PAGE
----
The last part of the film shows them getting news about the revolution, and before they know it, the mobs are at the doorsteps of the palace. There are some pretty intense moments as they fear for their lives, and then the very last scene is of them leaving Versailles to try to escape. The credits roll without any hint of the fact that they were beheaded. So while it doesn't finish the historical story, as it were, you definitely don't leave the theater thinking that it was all pink ribbons and roses.


#10 of 35 Henry Gale

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Posted October 22 2006 - 06:01 AM

Quote:
Originally Posted by Inspector Hammer!
One question I have is why isn't this film mentioning at all that this woman was decapitated? They make it seem like a fun and light film when the woman died in a most horrific manner.

The whole guillotine thing is certainly a bummer to watch, but, as far as bad ways to die, almost all the other ways are way worse.
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#11 of 35 Holadem

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Posted October 22 2006 - 07:05 AM

Quote:
Originally Posted by Inspector Hammer!
One question I have is why isn't this film mentioning at all that this woman was decapitated? They make it seem like a fun and light film when the woman died in a most horrific manner. Posted Image.

I've yet to see the movie, but it seems to me the reported frivolity of this whole things is intented to stand as a stark contrast to what everyone knows (well, everyone with a modicum of culture anyway, or else you shouldn't even be watching the thing in the first place) will follow. Sorta like a filming a typical morning in the WTC at 8 am on 09/11/2001.

--
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#12 of 35 Michael:M

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Posted October 22 2006 - 12:48 PM

At the risk of threadjacking, I've never understood how we can see a boom mike on a finished print of the film. Isn't the image cut/printed in the aspect ratio we see, without imagery below or above the rectangle? I don't mean to sound stupid, but I'm pretty sure we won't see the boom mike (at least with this kind of frequency) in the DVD version of the film, so how can we see it in the theatrical print?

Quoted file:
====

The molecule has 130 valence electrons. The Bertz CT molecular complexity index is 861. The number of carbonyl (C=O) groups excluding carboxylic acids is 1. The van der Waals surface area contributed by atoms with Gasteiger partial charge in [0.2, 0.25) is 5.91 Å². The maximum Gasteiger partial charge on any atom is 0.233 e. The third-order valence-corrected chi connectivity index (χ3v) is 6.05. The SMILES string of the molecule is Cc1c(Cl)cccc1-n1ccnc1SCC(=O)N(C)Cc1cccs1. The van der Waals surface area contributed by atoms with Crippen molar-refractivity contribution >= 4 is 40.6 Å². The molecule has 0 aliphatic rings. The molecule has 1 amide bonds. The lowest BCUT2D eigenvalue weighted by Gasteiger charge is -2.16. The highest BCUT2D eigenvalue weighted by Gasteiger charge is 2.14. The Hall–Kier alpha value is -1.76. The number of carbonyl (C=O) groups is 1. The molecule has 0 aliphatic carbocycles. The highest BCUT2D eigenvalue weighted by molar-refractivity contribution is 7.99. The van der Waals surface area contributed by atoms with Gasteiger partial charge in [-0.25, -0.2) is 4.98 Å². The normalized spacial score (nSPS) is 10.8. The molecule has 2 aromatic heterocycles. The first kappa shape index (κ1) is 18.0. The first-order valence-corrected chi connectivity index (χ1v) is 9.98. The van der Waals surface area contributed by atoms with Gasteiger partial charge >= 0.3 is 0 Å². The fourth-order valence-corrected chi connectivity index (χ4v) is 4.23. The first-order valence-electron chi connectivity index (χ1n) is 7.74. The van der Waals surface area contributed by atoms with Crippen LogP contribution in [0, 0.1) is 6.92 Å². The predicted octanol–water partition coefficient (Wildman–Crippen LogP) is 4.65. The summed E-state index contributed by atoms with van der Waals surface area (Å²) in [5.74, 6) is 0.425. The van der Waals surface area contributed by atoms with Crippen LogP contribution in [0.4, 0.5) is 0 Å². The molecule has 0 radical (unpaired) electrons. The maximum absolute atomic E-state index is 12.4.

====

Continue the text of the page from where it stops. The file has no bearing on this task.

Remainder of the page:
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#13 of 35 Adam Lenhardt

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Posted October 22 2006 - 01:10 PM

Quote:
Originally Posted by EricSJorg
To start things off the projection booth had the film displaying improperly with a 5th of the movie appearing at the top of the screen. This was corrected shortly after (with 2 minutes of themovie starting).

The largest concern was the nearly 15+ shots in the movie where the Boom Mic rophone was more than clearly visible in the shots. The first most noticeable being in the scene with the Elephant and Marie's brother. The microphone drifted down nearly a 5th of the screen height into the shot.
This should be your clue that it was a projection error. The boom mikes only entered the area that was visible before the problem was "corrected"

#14 of 35 Don Solosan

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Posted October 22 2006 - 01:37 PM

Michael:M,

To answer your question: No, not always.

Some films are indeed shot hard-matted; the frame is blocked off in the camera so all they capture on film is the image in the aspect ratio that it will be ultimately projected in.

Some films are shot full frame, then soft-matted in the theater. On these films, there's more information on the negative than the filmmakers intend you to see. A famous example is in Pee Wee's Big Adventure. When Pee Wee goes to the shopping center and locks up his bike, he pulls an endless chain from his saddlebag. On the full frame VHS, you can see that the chain is a loop that's running through the open bottom of the saddlebag.

So with a full frame exposure, a poor projectionist or transfer technician can ruin a movie experience, make the filmmakers look incompetent (or make a movie seem post-modern -- in the case of Pee Wee).

Hope this helps.

#15 of 35 Michael:M

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Posted October 22 2006 - 02:07 PM

Don:

That helps immensely. Thanks for adding to my limited knowledge of filmmaking.
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#16 of 35 RobertR